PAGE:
By Bill Rauch
First it was the traffic, then it was the brazen midday break-in, that raised suspicions in the quiet waterfront Lady’s Island neighborhood.
Daytime hold-ups just don’t happen there.
And generally there are more dog-walkers on the street than cars.
A moment’s online sleuthing led a concerned neighbor to conclude that “a leader in the Southeast kratom industry” was operating down the street.
Why would the neighbor think that?
Because that’s exactly what it says on Beaufort Kratom’s webpage.
“What’s this kratom?” they then asked. And, “Is it OK for them to be selling the stuff in a residential neighborhood?”
Measured in kilos, and packed in clear plastic vacuum-sealed bags with barely professional markings, the ground-into-powder dried leaves of the exotic plant resemble the contraband that law enforcement agencies are fond of having photographed surrounded by stolen firearms and stacks of cash after big drug busts.
But kratom’s not contraband — at least not in South Carolina.
Its defenders say in mild doses — much like a cup of strong coffee — the herb aids relaxation, it aids in focusing attention, and is a mild stimulant.
Detractors say the drug is addictive with users experiencing side effects when they try to quit such as insomnia, nausea, vomiting, runny eyes, anxiousness, depression and more.
The neighbor wondered then, quite reasonably, why the company’s website announces in big red letters at the top that Beaufort Kratom won’t ship to Alabama, Vermont, Tennessee, Arkansas, Rhode Island and Wisconsin?
Because the sale of kratom is illegal in those states.
Moreover, last week U.S. Food and Drug Administration (FDA) Commissioner Scott Gottlieb released a statement officially labeling kratom an opioid because upon analysis in the federal government’s laboratories, two of the five most prevalent compounds in kratom were shown to latch on to the human body’s opioid receptors in just the same way opioids do. Without saying so specifically, the clear implication of Commissioner Gottlieb’s statement was that the government’s research indicated that kratom is addictive. The 44 recent deaths linked to use of the drug were also noted in the commissioner’s stern warning.
Next will come the federal government’s determination whether to follow the lead of the handful of states that have outlawed kratom and add the drug to the FDA’s list of Schedule One drugs that would make its sale illegal under any circumstances.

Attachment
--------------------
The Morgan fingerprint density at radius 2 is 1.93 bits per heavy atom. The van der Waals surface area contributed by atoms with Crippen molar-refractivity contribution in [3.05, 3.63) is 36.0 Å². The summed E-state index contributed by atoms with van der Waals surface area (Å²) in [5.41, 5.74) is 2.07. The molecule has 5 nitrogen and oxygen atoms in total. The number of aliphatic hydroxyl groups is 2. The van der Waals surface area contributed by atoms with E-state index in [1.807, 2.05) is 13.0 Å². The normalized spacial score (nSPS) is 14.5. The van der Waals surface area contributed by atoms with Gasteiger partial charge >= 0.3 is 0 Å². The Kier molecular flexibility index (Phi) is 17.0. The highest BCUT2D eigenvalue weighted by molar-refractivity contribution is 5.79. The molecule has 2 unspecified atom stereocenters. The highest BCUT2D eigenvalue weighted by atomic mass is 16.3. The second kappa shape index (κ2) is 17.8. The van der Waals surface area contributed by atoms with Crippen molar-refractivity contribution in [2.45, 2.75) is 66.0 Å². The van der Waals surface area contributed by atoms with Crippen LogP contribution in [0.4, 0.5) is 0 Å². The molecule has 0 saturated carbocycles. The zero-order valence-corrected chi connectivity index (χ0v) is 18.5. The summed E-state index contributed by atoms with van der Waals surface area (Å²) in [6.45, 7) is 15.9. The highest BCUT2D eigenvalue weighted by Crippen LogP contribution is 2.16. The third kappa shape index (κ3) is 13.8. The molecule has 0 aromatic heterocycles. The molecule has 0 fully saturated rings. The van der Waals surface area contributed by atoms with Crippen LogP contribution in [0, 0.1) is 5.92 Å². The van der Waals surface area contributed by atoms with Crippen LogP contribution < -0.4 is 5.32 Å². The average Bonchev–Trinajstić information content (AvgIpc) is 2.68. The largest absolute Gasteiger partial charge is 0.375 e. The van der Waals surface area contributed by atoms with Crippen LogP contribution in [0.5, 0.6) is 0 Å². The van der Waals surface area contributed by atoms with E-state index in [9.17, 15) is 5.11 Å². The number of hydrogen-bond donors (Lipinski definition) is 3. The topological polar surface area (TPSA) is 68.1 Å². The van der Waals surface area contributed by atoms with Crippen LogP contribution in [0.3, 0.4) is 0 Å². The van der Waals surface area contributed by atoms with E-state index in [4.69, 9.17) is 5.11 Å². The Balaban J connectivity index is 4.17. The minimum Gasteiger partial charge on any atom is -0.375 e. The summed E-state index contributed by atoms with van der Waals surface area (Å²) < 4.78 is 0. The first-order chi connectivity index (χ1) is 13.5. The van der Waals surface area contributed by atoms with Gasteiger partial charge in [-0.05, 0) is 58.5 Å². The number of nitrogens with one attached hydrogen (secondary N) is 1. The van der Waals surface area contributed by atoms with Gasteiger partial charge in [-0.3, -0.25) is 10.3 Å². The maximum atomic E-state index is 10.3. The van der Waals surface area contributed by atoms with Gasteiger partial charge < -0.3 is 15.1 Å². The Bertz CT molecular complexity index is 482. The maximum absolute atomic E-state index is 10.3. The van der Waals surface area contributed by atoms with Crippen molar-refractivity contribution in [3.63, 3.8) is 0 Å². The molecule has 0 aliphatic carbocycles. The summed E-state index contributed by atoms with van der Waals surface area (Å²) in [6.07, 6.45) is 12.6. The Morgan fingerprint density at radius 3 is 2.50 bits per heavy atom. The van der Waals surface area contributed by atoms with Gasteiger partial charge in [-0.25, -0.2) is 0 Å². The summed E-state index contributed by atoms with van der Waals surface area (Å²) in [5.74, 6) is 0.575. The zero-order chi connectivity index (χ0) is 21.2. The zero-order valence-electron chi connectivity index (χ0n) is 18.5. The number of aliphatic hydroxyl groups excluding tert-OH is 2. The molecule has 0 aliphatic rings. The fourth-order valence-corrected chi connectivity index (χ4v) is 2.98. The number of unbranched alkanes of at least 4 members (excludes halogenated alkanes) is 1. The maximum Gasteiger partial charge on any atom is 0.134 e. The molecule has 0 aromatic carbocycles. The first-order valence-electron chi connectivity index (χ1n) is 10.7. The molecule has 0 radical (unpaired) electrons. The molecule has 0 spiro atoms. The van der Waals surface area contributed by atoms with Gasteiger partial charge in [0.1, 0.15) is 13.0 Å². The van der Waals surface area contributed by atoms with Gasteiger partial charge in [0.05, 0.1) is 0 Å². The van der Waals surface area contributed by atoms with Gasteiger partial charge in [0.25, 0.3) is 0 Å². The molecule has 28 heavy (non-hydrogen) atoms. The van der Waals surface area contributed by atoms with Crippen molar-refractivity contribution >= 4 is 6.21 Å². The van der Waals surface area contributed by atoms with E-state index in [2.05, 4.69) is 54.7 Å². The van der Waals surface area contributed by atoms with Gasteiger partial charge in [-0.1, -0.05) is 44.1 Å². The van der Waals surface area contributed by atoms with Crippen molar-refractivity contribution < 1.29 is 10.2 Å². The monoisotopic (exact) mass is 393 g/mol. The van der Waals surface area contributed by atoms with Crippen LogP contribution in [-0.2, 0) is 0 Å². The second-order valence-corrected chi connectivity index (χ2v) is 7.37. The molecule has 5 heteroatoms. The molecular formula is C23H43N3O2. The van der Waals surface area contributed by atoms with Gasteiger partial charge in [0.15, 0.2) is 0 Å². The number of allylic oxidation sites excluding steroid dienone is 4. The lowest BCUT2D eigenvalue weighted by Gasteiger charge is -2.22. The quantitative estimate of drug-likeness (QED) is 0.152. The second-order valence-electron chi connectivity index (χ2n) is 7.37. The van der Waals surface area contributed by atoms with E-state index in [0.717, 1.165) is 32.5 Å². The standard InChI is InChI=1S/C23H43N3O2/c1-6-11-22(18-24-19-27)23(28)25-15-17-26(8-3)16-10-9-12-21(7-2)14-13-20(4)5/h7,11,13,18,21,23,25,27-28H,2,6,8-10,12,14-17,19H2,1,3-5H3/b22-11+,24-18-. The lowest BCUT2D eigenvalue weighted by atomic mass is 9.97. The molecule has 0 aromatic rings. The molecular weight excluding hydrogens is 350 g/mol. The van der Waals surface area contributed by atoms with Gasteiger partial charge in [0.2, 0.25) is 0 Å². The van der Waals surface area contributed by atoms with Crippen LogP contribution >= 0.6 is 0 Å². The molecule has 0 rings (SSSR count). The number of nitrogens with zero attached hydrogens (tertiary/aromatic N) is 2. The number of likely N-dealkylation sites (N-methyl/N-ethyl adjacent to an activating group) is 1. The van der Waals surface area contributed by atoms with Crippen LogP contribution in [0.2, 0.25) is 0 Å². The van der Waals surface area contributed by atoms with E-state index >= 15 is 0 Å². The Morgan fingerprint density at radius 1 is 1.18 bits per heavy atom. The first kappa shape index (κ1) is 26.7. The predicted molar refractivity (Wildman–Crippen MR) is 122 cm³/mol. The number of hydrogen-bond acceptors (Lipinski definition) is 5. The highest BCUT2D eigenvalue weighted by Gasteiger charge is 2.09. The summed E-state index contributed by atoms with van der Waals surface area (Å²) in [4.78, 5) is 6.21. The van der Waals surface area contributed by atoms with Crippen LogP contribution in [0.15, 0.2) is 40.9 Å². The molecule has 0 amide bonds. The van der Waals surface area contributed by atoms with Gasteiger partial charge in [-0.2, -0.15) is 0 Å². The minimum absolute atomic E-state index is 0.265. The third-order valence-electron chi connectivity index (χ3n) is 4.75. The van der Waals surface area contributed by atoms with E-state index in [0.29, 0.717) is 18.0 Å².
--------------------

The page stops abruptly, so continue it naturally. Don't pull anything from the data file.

That coming fight will be a closely fought one because kratom is not derived from opium poppy pods, as are the other opiates. Kratom comes from the coffee family and is known to grow best in Myanmar, Indonesia, Malaysia, Papua New Guinea and Thailand, all places that are known for growing gourmet coffee. Plus, its defenders say, with some addicts kratom in stronger doses is said to be more effective as a treatment for opioid addiction than the FDA-approved methadone, buprenorphine and naltrexone.
That’s important, if it can be shown conclusively. But there’s been relatively little research done on the subject, and no more will be done if the government puts kratom on its Schedule One list.
The outcome of that big Washington fight, while vitally important to the local company’s long term business prospects, is not Beaufort Kratom’s most pressing challenge. That challenge comes next week when the company’s representatives will appear in Beaufort County Magistrate’s Court for a Code Enforcement citation hearing.
That’s because when the company first applied for its business license, according to Acting Beaufort County Administrator Josh Gruber, it represented that its business activity would be “drug counsellor.” But when the county’s business license inspectors paid the business a visit last week they found the business activities being pursued there allegedly included retail sales — sales of kratom in its powder, pill and liquid forms.
Home businesses are expected to be low impact to surrounding neighborhoods. Employees parking at all hours of the day and night to prepare and deliver orders for shipping, and customers driving in-and-out to pick up pouches of their powder or pills can increase that impact beyond what is expected.
First and last at the upcoming Magistrate’s Court hearing, as in so many halls of government these days, the underlying issue will be traffic.
Not drug trafficking.
Vehicular traffic on a quiet Lady’s Island street.
Bill Rauch was the mayor of Beaufort from 1999-2008. Email Bill at TheRauchReport@gmail.com.